It’s that time of year again – Super Bowl Sunday – where there is a football game taking place. But we all know the real appeal of this momentous day is the ads. Right? Ok, ok, I own an advertising agency and have been in the business for 46 years now, so I might be a bit biased.
Each year I am asked several times, “what makes the Super Bowl so appealing for advertisers?”. Well, singularly, it has the largest live television audience available to an advertiser and is one of the few remaining TV events where people aren’t skipping the ads. This gives advertisers a large captive audience, which is becoming rarer and rarer, as people are scattered across several streaming services, many of which allow viewers to skip the ads altogether. The platform also offers advertisers the opportunity to do more storytelling in their ads, given they are not constrained by shorter ad formats or fleeting viewer attention. Being able to tell a story, especially an entertaining one, can help brands form stronger emotional bonds with consumers.
But in 2024, is it still worth the cost?
Well, for some, it clearly can be. But the margins for success seem to be getting smaller and smaller. So, is it worth it? Yes, maybe.
To start, consider that today, the most effective ads – those that stand out above the crowd – are visible long before the big game begins and for weeks and even years afterward. In days past, consumers truly tuned in to see “amazing” ads that were airing for the first time during the actual football game, Today however, teasers, trailers and sometimes the full ads themselves are typically released in the weeks prior to the Super Bowl and reviewed on TV, online and across social media.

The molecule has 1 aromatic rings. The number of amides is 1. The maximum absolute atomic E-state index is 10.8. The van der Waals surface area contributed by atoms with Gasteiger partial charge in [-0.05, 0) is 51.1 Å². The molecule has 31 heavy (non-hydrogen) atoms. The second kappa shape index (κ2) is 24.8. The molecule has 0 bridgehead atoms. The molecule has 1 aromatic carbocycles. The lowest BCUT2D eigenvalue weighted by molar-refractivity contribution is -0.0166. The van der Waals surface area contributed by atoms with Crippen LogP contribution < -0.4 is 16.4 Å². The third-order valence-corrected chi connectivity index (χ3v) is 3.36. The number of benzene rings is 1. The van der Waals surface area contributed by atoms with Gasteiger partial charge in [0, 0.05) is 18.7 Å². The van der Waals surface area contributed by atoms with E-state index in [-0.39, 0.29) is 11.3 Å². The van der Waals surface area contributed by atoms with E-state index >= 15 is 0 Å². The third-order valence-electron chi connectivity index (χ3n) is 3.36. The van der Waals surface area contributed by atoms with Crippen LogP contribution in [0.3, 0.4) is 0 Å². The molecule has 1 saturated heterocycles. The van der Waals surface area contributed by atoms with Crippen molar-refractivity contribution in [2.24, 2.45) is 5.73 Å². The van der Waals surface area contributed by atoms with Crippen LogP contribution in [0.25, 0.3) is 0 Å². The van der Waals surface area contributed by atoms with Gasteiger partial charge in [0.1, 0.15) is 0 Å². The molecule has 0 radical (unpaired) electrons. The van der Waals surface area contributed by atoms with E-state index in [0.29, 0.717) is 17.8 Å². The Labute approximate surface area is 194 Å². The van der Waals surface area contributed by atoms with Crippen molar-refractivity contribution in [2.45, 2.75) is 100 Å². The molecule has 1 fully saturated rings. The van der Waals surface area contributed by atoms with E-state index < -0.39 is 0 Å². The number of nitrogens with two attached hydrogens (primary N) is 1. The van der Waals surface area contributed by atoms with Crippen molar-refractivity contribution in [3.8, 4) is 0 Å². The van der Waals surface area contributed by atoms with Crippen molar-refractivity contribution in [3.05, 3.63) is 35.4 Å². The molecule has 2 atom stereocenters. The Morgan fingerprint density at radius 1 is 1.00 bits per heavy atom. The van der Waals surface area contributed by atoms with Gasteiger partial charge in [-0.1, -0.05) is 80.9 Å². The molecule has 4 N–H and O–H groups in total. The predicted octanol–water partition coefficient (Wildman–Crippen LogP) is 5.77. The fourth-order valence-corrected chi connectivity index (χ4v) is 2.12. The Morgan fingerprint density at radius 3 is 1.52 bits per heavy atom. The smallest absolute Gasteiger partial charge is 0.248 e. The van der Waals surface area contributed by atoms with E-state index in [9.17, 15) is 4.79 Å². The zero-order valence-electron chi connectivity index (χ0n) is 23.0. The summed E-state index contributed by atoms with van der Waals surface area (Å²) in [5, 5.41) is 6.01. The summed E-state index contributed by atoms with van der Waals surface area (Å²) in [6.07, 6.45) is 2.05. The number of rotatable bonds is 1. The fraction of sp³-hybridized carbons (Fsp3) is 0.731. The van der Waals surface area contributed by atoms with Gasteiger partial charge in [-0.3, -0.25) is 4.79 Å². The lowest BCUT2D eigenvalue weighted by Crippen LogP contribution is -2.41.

Coverage also continues after the game, with polls and feature stories ranking which ads worked and which didn’t as Monday morning advertising quarterbacks weigh in. Some of the best Super Bowl ads even take on a life of their own that last long after they first ran. Who can forget the iconic 1980 Coca Cola commercial featuring Pittsburgh’s Mean Joe Greene tossing a young fan his jersey? While the ad originally aired in late 1979, it reached a much broader audience during the game a few months later.
That ad has remained so popular that it was remade as a commercial for Coke Zero 30 years later featuring fellow Steelers player Troy Polamalu. Pre- and post-Super Bowl coverage in recent years often revive them both, as well as other iconic ads – decades later.
But the bad news is that the TV tide has been turning…
Consider the fact that the big four automakers, GoDaddy and other former Super Bowl advertisers are forsaking the big game in 2024. Why? My guess is that Gen Z is not impressed by Super Bowl ads, and complicating the matter is their lack of interest in broadcast TV altogether.
Marketers know TikTok and other social sites are perhaps better platforms for delivering their messages to targeted demographics, and that the return on investment for advertising is far easier to track in these venues. Also, the ad spend is easier to justify – especially considering how often these ads will be shared with family and friends in a matter of seconds with just a few keystrokes.
So, a case could be made that spending the big bucks for a super bowl ad is not worth the risk.
Still, in today’s fractured media landscape, the Super Bowl is a rare event with truly mass appeal. Think about the fact that more than 60% of Americans tuned into last year’s game, according to the NFL. That’s a lot of eyeballs.
In the end, marketing executives have to decide if a mass audience is the right platform for their brand awareness and visibility.
Be sure to tune in next week for 78Madison’s review of the most outstanding super bowl ads from our perspective.
78Madison is a full-service marketing communications firm (advertising agency) located in Winter Springs, Florida, a suburb of Orlando.